The Election Money Picture in Nevada


As we near the primary election date it is instructive to take a look at how Nevada is doing so far as providing money to candidates. After all, “money is the mother’s milk of politics,” so said Jesse “Big Daddy” Unruh, former treasurer of California.

In Nevada there is a single Democrat who has raised and reported campaign contributions, namely Democratic Senate Majority Leader, Harry Reid. Senator Reid has raised $16,753,816.

On the Republican side the candidates reporting campaign contributions are:

Sue Lowden (R)……………………………………………………………………………………. $2,172,211

John Gregory Chachas (R)………………………………………………………………………. $2,029,183

Danny Tarkanian (R)……………………………………………………………………………… $1,117,118

Sharron E. Angle (R)……………………………………………………………………………… $948,330

Chuck Kozak (R)…………………………………………………………………………………… $179,476

Mark Amodei (R)………………………………………………………………………………….. $87,181

Chad Ryan Christensen (R)……………………………………………………………………… $78,114

Billy Parson (R) ……………………………………………………………………………………. $76,845

Robin Titus (R)…………………………………………………………………………………….. $24,187

Mike Wiley (R)…………………………………………………………………………………….. $7,882

Terry Suominen (R)……………………………………………………………………………….. $3,919

Senator Harry Reid (D) has spent $8,653,388 leaving him with $9,421,477 to spend. He has raised $4,198,252 (25%) from PAC contibutions, $11,645,966 (70%) from individual contributions. He has not spent any money in financing his campaign himself.

Sue Lowden (R) has spent $1,903,316, leaving her with cash on hand of $268,894. Her PAC contributions total $10,650 (0%), individual contributions are $1,456,156 (67%) and her self-financing $704,800 (32%).

John Gregory Chachas (R) has spent $739,053. He has $1,290,129 on hand. He has raised $7,000 from PACS (0%), from individuals $698,401 (34%) and self-financing of $1,320,000 (65%).

Danny Tarkanian (R) has spent $836,717, has $280,400 on hand. He raised $15,325 (1%) from PACS, $1,068,988 (96%) from individuals and $32,338 (3%) self-financing.

Sharron Angle (R) has spent $395,804, leaving her with $430,545 on hand. $4,000 of her money came from PACs, $944,173 (100%) from individuals and $(0%) from her self-financing.

Overall Nevada Democrats have received 62.6% of the contributions; Republicans $37.1%, according to Center for Responsive Politics (OpenSecrets.org), based on data from the Federal Election Commission released April 25, 2010.

OpenSecrets lists the 100 biggest givers in federal-level politics. The top 10 are:

AT&T………………………………………………………………………………………………… $44,886,230

American Fedn of State, County & Municipal Employees……………………………….. $42,267,261

National Assn of Realtors………………………………………………………………………. $35,776,273

Intl Brotherhood of Electrical Workers……………………………………………………… $31,750,580

American Assn for Justice………………………………………………………………………. $31,744,179

Goldman Sachs……………………………………………………………………………………. $31,684,525

National Education Assn………………………………………………………………………… $30,282,067

Laborers Union……………………………………………………………………………………. $29,191,300

Service Employees International Union……………………………………………………… $28,145,982

Teamsters Union…………………………………………………………………………………. $28,136,734

Talking about money in politics brings up the fact that the 2010 Census has now being counted and very soon the boundaries of Congressional Districts will undergo a redrawing. Following every Census a tooth and nail battle occurs between the two major political parties to redraw the boundary lines to increase their respective chances of winning elections in the newly forged Districts.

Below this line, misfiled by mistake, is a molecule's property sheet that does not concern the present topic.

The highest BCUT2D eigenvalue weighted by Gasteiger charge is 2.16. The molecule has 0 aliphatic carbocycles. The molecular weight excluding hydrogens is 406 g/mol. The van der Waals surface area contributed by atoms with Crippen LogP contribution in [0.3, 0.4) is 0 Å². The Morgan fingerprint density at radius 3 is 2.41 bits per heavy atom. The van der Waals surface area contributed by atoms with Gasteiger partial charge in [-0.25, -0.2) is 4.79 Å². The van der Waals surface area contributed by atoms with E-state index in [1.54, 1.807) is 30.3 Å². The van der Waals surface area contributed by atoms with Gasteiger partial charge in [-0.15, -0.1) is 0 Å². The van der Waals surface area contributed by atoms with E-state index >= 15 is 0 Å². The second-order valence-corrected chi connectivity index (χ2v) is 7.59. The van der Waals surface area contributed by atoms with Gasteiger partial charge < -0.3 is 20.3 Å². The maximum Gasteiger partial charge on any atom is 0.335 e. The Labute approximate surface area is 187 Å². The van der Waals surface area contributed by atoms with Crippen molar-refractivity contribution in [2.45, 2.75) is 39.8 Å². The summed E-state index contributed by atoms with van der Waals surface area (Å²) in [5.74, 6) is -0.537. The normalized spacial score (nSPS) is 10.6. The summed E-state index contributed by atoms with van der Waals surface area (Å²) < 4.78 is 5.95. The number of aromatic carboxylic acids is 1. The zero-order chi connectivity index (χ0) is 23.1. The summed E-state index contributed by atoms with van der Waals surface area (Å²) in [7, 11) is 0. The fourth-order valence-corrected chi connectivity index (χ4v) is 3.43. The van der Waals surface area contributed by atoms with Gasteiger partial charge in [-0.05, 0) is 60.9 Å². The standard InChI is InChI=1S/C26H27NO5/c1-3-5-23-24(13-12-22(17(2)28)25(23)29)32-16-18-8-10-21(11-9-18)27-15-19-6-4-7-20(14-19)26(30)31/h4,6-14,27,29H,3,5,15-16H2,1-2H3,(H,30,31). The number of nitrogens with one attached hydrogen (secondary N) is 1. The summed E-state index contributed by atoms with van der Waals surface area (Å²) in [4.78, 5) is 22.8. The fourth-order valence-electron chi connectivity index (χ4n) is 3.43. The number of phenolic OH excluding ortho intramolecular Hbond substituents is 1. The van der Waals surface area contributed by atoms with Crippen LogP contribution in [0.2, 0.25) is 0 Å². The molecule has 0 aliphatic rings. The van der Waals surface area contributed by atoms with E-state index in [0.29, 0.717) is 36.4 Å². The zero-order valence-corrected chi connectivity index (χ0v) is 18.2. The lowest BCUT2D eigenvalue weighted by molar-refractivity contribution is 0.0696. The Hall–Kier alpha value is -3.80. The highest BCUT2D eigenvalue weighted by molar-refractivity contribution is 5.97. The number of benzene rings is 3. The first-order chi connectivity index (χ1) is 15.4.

The Campaign Legal Center (CLC) is urging Representatives to co-sponsor H.R. 4918 , the Redistricting Transparency Act of 2010 introduced March 23 by Representatives John Tanner (D-TN) and Michael Castle (R-DE).

In a letter to Members of the U.S. House of Representatives, CLC outlined the legislative effort to allow greater transparency, citizen involvement, and accountability into the redistricting process. The Redistricting Transparency Act would open the secretive process of drawing Congressional district lines to greater public scrutiny. Under the legislation, state redistricting entities would be required to establish and maintain a website providing relevant information about the redistricting process as it is underway. Public hearings would also be required to allow increased public participation in and knowledge about the development of Congressional boundaries. Furthermore, the Redistricting Transparency Act creates an additional level of accountability by requiring redistricting entities to publish the reasoning behind why a final proposal was chosen, along with any dissenting opinions.

That would be another step toward transparency in government to keep the public informed. Nevada’s Congressional Delegation should be nudged firmly to pass H.R. 4918.

Related posts:

  1. 2010 election for Nevada Senator and governor poll
  2. Who’s giving, Who’s getting campaign donations
  3. Democrats and Lobbyists and Money
  4. Nevada’s Republicans Debate
  5. $58,593 spent in failed run for Nye County District Attorney

About Featheriver

Born and raised in Oklahoma. Improved in California. Out to pasture in Nevada. Born in 1933, Korean War Vet in USAF. Occupation: Criminal Law and Torts. Retired California Lawyer. Now live in Pahrump, Nye County, Nevada.
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